It’s Oct. 8. Autumn. Here in New York, it hasn’t gotten above 55 degrees today. Leaves are turning. It’s snowing in Colorado and Minnesota.
And the drought persists. In Iowa, it’s as bad as it has been all year. From the Waterloo Courier:
Three-quarters of the state is now experiencing at least D3, or extreme, drought. Portions of five counties in western Iowa remain in D4, or exceptional, drought. No part of Iowa improved.
The degradation from D2, severe, to D3, extreme, affected an additional 10 percent of the state.
The primary ingredient necessary to alleviate the situation — rain — was once again in short supply across the region.
We associate drought with hot, dry summer days. But cooler doesn’t necessarily mean any less dry — and freezing will only make the situation worse.
Frozen ground also prevents rain from absorbing, according to [Mike Gannon, a hydrogeologist with the Iowa Department of Natural Resources].
“Once you have frost, you get no recharge until spring. Any precipitation that falls, because frost is in the ground, it can’t make it into the aquifers,” Gannon said.
The situation is particularly dire for the region’s rivers.
The Wapsipinicon River at Independence this morning was discharging 4.8 cubic feet of water per second, an all-time low for the date, according to the U.S. Geological Survey. The previous low flow was 16 cubic feet per second based on 78 years of records. …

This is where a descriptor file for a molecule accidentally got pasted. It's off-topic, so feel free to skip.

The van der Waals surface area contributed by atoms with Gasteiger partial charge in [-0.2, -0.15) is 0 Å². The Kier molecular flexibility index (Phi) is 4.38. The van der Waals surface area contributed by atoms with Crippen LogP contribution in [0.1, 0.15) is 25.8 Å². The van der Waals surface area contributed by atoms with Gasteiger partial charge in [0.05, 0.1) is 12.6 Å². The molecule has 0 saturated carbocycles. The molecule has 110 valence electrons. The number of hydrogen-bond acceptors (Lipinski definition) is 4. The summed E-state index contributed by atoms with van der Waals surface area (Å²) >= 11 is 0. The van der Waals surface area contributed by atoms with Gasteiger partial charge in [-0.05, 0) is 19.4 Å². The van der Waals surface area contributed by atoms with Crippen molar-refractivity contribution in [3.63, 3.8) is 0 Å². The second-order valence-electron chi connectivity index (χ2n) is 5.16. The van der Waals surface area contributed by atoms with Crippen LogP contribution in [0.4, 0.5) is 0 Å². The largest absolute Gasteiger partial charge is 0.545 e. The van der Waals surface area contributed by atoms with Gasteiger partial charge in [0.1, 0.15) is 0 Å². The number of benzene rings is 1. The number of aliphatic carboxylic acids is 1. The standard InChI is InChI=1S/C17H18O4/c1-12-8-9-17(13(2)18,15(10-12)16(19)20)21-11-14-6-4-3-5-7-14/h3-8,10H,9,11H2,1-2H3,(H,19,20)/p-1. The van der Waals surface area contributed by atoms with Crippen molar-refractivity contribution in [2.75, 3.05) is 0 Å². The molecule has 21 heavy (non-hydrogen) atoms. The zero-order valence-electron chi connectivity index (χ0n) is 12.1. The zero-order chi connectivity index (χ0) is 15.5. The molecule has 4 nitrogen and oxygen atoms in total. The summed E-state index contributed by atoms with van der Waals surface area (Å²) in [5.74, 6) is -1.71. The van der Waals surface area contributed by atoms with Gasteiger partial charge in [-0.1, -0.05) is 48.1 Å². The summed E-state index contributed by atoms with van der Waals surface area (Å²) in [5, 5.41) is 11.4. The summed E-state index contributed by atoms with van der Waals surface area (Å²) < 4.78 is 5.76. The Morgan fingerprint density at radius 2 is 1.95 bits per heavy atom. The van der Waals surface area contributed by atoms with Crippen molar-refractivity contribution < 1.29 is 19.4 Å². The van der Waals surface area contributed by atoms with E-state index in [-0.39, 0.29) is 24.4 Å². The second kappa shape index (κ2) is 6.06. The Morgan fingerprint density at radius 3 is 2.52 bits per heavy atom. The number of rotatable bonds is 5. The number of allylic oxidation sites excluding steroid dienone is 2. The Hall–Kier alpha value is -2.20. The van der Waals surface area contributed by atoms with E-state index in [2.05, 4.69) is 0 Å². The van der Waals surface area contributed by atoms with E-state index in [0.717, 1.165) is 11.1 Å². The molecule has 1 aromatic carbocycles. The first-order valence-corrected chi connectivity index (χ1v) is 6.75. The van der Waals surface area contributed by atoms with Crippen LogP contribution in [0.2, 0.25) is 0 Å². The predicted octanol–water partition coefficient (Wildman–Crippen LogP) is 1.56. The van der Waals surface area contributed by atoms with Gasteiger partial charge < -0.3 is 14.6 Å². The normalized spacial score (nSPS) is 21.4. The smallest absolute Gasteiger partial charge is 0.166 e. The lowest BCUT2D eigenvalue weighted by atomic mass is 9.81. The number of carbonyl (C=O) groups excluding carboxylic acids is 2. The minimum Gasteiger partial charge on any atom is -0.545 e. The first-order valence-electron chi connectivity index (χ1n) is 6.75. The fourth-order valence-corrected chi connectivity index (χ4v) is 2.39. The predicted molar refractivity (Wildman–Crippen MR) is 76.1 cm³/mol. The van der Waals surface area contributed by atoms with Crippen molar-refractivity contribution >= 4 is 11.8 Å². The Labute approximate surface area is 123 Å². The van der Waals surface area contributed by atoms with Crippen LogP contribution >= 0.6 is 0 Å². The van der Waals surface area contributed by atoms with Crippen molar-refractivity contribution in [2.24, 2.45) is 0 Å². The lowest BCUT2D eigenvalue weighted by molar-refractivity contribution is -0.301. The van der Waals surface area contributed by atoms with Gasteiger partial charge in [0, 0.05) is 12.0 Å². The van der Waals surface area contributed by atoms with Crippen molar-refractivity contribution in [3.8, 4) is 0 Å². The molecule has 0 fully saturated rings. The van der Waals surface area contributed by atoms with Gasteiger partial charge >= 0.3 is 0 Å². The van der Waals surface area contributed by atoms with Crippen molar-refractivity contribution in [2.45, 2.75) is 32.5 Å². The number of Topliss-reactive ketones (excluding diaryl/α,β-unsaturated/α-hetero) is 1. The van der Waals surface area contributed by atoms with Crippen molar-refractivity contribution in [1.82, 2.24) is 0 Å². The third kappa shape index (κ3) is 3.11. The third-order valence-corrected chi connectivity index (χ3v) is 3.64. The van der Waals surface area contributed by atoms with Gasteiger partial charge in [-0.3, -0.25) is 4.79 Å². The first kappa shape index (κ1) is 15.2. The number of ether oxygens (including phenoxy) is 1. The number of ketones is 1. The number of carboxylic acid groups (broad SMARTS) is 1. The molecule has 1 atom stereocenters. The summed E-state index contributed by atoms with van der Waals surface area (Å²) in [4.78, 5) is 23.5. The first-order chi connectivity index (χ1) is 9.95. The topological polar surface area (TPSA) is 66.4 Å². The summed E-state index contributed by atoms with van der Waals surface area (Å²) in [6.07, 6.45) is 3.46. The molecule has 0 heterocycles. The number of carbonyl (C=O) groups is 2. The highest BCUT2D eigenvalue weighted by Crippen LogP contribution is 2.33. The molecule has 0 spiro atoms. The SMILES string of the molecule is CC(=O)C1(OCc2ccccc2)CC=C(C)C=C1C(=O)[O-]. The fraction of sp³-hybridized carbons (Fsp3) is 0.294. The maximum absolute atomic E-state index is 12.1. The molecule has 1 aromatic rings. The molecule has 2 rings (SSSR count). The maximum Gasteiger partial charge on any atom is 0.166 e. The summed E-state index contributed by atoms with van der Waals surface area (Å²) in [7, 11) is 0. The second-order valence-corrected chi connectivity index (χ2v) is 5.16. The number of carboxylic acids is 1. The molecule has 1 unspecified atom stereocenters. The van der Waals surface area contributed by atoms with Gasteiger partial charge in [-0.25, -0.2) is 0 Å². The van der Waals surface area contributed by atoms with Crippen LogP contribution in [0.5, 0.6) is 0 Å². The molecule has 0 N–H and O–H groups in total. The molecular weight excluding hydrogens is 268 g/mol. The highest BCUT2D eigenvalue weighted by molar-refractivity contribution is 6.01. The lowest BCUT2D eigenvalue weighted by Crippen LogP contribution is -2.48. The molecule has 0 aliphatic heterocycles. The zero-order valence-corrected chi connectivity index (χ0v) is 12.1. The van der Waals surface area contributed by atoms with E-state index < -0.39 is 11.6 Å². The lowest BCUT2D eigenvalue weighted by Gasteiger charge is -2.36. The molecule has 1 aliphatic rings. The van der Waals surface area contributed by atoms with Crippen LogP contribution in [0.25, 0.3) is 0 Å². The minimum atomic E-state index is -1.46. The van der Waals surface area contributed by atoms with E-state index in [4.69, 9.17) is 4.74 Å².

The Cedar River in Charles City was at an all-time low for the date as well. The river was pumping just 118 cubic feet of water per second. The record is 120 cubic feet per second and normal range is 193 to 881. …
[Kip Ladage, coordinator of the Bremer County Emergency Management Agency,] is concerned, heading into winter, what that might mean for aquatic wildlife.
“If we don’t have much water now and it starts to freeze, are we going to see big fish kills? I’m guessing yes,” he said. “There’s no place for the stuff to go.”
The article does note, though, that it rained in Waterloo on Thursday — 1/100th of an inch.